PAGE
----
If you look at each bad memory as a way to become stronger, there truly is no memory worth forgetting. Looking at things this way, nothing in life is ever pointless. All of our experiences are what makes us the people we are today.

Arisa Uotani

Every bad memory is a way to become stronger. And every low is a chance for a new high. If you learn from the lows, ofcourse.

And Arisa Uotani certainly did. She spent her days in a gang without the warmth of a true friend and parent. Only when Tohru and her mother made her experience a piece of what she is missing, she realized she needs that warmth.

There are feelings you start to understand only when you’ve hit rock bottom.

Kyouko Honda

My own personal experience of this is a lot less drastic and darker than Arisa’s but it has to do with high school grades… I finished the second grade with the lowest overall grade I ever had, almost failing maths and almost having to take summer classes for it. The low made me realize I don’t wanna be like that anymore, and due to certain other circumstances at the time as well, it was like pulling a switch on my life. I realized certain things about myself and started to find the fun in studying. A year later my overall grade was the highest possible one, my best result since 2010. It made me especially proud considering where I was the previous year.

I feel weird for rambling about my grades in the context of Arisa Uotani but let’s move on…

Saki Hanajima

Saki‘s story could be tied into some previously mentioned lessons. Most notably, everybody needs to be loved, and a warm person can change lives. The latter could actually be tied in with pretty much all of the characters that were influenced by Tohru in some way, and there is quite a few of those.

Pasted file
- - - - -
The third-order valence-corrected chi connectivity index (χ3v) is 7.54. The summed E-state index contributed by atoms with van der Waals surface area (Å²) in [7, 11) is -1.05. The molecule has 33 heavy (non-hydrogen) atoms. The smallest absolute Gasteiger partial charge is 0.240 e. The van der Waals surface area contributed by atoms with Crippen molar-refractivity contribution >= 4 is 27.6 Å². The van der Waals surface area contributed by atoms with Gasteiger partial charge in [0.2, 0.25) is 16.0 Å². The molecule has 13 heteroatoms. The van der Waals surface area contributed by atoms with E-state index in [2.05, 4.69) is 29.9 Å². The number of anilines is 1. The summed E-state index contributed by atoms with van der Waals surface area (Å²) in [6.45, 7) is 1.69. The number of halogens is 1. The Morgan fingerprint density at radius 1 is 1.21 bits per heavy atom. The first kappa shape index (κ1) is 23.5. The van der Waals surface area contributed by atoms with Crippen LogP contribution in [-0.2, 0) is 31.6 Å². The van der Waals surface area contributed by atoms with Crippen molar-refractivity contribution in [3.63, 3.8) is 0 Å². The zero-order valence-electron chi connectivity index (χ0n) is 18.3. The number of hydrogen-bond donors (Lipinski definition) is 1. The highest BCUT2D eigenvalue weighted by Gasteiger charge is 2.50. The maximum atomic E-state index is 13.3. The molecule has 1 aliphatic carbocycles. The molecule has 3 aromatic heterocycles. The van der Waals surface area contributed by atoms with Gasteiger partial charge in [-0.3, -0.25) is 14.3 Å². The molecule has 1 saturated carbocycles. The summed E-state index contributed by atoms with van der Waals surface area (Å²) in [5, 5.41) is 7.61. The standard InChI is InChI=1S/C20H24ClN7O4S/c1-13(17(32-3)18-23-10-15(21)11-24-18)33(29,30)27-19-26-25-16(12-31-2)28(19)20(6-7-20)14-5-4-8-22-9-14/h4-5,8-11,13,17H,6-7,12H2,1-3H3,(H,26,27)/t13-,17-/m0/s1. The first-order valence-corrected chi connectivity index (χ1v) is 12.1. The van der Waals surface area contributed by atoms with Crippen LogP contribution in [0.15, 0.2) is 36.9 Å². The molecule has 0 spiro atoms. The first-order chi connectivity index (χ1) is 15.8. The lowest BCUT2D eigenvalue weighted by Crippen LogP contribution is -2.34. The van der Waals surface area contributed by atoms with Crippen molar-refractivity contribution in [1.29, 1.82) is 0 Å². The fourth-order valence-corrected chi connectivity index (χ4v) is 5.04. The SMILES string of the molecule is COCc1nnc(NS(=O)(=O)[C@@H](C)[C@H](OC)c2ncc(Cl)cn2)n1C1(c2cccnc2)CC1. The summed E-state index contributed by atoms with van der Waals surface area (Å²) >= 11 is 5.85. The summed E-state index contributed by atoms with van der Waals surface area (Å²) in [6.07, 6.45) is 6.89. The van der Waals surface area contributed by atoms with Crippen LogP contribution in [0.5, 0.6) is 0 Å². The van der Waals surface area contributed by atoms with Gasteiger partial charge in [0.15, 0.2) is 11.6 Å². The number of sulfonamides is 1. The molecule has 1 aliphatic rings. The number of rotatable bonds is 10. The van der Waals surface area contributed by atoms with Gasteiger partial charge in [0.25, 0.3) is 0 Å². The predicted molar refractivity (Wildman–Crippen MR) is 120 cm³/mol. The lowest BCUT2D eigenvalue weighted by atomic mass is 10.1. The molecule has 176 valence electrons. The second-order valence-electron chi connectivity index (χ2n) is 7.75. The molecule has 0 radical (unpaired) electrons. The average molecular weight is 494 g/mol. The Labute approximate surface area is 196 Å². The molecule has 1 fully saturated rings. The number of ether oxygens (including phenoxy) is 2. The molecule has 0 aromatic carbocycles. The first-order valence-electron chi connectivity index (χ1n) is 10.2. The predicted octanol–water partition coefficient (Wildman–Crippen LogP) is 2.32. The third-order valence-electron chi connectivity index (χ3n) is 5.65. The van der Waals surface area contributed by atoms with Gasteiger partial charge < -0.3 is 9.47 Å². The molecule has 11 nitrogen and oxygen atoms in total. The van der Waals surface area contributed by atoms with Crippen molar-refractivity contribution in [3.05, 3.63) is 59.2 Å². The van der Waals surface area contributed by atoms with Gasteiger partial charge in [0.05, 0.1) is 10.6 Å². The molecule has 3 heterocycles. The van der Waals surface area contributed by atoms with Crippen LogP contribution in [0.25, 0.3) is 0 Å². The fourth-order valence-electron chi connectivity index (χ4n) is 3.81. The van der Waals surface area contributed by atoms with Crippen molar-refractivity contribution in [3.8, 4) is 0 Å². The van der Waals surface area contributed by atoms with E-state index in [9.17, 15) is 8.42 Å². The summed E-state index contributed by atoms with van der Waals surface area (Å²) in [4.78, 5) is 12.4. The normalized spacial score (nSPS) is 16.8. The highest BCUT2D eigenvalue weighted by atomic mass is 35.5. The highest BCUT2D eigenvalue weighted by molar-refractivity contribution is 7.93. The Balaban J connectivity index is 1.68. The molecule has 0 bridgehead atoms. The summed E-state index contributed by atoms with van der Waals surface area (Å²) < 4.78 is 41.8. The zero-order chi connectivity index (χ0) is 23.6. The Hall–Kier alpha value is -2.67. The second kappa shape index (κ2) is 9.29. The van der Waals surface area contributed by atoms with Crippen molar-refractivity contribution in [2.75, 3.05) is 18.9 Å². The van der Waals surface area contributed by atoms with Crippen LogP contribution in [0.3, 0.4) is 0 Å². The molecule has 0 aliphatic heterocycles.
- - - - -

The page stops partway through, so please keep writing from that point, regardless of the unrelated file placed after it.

But back to Saki, despite having a loving and supporting family, she still longed for someone to accept and cherish her. Not that you could blame her in any way considering what she has been through.

So the lesson here would be that everybody needs to be accepted. I’m just “stealing” from Kyouko here again but I can’t help it when she always had the right words. Once Saki found two people who were “weird” in their own ways, and who accepted her the way she is, she learned to control her powers better. Saki will keep being unique in her own great way and anyone who will try to do anything to unsettle the two people that showed her what friendship is will get a feel of some electricity…

Hatori Sohma

Hatori’s story is similar to Momiji’s in the sense that they had to be separated from important people in their lives and can now only follow them from afar, in hopes that they are happier than they used to be with them. Both stories are incredibly heart-wrenching and show the emotional strength of Hatori and Momiji.

No matter how cold it is now, spring will come again.

Tohru Honda

It seems Hatori wrote off the idea of ever finding love again after Kana. But in the end, spring will come. No matter how dark it may seem now. It doesn’t have to mean the darkness will always remain.

And so for me, the lesson to take from Hatori’s story is to keep believing. That there are brighter things in store. That there is another spring to come for the snow in the heart.

(Maybe I should practice what I’m preaching here.)

Ayame Sohma

Ayame wants to get closer with his brother after a rift that grew between them. It happened due to their difference in age, different life circumstances, and just difference in personality. There were a few instances of Ayame acting cold towards Yuki as well.